Yesterday I made the comment that it would be some time yet before the mobile technology space related to location based services became boring and predictable. Then only hours later I saw this; following in the footsteps of Google’s purchase of Admob, Apple have just purchased Quattro (backed by Former Lycos chief Bob Davis) who also specialize in delivering advertising to mobile phones.

Mobile advertising is seeing huge growth, with some really novel apps on iPhone leading the charge. Davis was saying a couple of months ago that Quattro had grown from 150 million ad impressions a year ago to 5.5 billion a month this year! But to set the scene on this post, take a look at some comments from a few years ago. The following comes from an April 2007 interview with AdMob’s Omar Hamoui.

The obvious thing that we haven’t yet seen is the local stuff. The phone is always with you. Eventually you’ll know where this person is. So, can’t you tell them to come to my Italian restaurant or whatever? We haven’t seen a lot of that yet, partly because there’s not sufficient volume to [make it] meaningful. You need to have lots of people in lots of places before that matters.

In the same interview he also says:

This is the first time there’s been a connected device that you can actually associate with a person. With a computer — my wife uses my computer at home, I use my computer at home, my kids use my computer at home — it’s a communal device. But the phone doesn’t work that way. And it’s always with you. Usually people sleep with it by their heads, so it’s [with you] literally 100% of the time. There will be some unique things that happen.

I don’t know what sort of a person would sleep with their phone, but supposedly many do. When taken together, those two quotes sum up the opportunity very nicely, knowing who the person is, and where they are.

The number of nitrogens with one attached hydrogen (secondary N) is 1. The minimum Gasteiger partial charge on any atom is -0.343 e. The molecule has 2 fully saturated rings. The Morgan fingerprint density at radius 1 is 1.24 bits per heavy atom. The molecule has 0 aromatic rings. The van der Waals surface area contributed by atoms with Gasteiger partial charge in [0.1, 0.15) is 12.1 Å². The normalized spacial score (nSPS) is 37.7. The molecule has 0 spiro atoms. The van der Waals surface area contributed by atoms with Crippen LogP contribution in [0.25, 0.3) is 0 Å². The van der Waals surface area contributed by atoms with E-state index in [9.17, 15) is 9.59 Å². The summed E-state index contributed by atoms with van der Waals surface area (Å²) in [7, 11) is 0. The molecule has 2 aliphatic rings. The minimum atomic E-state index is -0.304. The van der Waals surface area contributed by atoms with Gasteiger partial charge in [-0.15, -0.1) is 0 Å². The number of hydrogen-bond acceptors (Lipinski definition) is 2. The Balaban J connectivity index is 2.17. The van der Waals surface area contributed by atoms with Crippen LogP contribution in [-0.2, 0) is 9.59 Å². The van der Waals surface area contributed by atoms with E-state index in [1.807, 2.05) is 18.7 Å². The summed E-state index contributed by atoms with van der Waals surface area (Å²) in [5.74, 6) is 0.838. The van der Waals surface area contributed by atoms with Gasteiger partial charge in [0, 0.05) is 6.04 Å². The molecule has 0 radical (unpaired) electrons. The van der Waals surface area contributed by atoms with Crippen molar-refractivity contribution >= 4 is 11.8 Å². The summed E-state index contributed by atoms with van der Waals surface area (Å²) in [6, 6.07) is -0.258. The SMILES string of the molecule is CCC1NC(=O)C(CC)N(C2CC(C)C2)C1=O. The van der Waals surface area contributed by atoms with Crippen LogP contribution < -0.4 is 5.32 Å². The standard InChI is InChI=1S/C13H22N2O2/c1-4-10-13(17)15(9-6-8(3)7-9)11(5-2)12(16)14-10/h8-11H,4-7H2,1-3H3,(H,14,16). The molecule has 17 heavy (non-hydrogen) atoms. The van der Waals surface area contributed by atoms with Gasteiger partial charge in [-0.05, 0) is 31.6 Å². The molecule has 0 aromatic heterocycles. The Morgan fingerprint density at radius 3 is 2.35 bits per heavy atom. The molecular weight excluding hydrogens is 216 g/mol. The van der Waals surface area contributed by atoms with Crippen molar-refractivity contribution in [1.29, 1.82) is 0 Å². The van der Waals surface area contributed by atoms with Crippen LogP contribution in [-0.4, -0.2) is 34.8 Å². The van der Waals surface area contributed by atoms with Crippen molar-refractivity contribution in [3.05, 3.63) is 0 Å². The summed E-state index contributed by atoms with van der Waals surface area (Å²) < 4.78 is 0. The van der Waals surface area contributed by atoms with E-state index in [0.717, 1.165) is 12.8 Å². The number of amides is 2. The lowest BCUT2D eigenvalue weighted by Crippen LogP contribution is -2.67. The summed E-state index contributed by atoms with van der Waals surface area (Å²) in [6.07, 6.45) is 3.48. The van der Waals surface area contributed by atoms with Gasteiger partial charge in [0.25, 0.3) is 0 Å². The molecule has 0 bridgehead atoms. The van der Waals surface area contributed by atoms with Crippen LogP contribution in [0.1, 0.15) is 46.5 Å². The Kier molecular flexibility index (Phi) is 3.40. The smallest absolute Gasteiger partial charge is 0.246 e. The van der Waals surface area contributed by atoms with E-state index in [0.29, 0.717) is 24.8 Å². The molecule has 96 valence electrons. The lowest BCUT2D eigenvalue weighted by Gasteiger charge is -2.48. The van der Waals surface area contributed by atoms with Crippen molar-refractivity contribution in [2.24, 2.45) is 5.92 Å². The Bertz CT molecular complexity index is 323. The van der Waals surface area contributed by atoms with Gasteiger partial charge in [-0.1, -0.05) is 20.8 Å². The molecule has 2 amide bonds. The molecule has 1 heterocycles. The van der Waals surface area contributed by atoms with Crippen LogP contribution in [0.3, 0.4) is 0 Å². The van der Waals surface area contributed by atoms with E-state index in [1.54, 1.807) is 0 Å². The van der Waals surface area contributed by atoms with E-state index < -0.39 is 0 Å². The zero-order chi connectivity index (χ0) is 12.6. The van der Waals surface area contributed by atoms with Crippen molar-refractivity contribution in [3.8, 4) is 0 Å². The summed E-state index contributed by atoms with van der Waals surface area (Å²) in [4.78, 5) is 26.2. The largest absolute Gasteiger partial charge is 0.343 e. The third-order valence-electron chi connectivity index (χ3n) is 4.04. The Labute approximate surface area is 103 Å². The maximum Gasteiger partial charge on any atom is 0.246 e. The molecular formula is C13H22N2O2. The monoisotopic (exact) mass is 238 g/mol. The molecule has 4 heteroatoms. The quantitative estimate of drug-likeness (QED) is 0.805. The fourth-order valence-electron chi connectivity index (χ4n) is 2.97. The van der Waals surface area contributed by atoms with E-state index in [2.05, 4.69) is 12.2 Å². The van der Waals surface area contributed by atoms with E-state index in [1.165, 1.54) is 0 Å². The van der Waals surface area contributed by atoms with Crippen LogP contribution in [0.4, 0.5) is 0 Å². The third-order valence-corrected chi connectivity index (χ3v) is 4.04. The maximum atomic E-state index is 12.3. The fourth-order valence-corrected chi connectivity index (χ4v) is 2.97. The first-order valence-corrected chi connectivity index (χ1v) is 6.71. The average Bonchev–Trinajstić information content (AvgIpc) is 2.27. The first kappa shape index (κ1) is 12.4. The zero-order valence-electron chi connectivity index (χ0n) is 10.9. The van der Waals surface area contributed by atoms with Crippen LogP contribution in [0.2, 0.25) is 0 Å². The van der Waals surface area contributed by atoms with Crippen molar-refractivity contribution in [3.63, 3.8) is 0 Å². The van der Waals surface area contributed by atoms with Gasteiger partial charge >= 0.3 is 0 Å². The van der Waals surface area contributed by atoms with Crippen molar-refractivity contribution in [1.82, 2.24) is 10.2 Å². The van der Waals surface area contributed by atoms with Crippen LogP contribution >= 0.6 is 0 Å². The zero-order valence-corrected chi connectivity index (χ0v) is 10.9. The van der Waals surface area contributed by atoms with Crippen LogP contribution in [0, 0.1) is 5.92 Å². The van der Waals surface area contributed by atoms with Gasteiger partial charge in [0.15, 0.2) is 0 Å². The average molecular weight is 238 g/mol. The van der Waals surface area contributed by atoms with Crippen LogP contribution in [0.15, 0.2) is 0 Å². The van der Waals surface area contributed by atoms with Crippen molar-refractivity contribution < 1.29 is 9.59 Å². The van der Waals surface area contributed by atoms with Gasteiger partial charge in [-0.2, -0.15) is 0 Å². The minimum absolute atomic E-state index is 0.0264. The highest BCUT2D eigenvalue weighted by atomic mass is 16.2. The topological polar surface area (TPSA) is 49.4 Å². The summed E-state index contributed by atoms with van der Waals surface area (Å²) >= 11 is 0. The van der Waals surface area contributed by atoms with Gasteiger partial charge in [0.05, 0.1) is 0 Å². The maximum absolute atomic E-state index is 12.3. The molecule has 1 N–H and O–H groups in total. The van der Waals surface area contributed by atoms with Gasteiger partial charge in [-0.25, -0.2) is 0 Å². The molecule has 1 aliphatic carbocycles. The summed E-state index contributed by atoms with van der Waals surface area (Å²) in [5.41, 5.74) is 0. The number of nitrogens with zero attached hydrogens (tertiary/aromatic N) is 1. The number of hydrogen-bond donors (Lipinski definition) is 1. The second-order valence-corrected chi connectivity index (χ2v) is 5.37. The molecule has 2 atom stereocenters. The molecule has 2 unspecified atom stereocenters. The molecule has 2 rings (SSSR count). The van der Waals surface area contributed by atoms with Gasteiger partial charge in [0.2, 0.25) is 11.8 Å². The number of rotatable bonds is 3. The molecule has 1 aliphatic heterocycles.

What about the third piece of the puzzle – knowing why they are there.

I’ll start with the assumption that advertising on the phone is more valuable when it is served to a person away from their home – I already know where the Italian restaurants near my home are located and which one I prefer. This will not be true in all cases, but for most travel/entertainment related services (destination content, not air booking) it is clearly the case that home is less valuable than away. And when it is not the case, the ad may be better served in a PC browser than on a mobile device anyway (especially true for air bookings). Most of this is pretty obvious – I will be much more receptive to an ad on my mobile for a theme park when on a family holiday with children then when in my own city, and I almost certainly won’t be interested if I am served that same ad whilst on a business trip. But an ad for an upmarket restaurant to take clients to will have much more chance of success if served to my phone on a business trip than when I am travelling with a noisy and active three year old.

The phone company has no idea if I am travelling alone or with another passenger in the PNR, the ad server doesn’t either, but the airline (or travel agency) certainly does. I’ve given stats before on a success story using PNR data to generate airline ancillary revenue, but only in the context of where someone was planning to travel to, and not for when they actually get there. Putting the three data points of who, where and why together would make an incredibly compelling offer to advertisers. The travel industry has more to offer in this area than they may have first realized.

It was just over a week ago that I wrote the following:

I have no idea in what form this prediction [Data will transform travel] will come true, but there is no doubt airlines and their partners have a mass of data that can either be used in house, or even merged with third party sources to create extra value to shareholders, and 2010 should be the year in which this becomes a reality.

I definintely wasn’t the only travel industry commentator making such a prediction, (eg. The 2010 future is increased profiling, increased data collection… from Tim Hughes) but there is something that is starting to become much clearer in my mind, and that is one possible way in which this prediction could come true.

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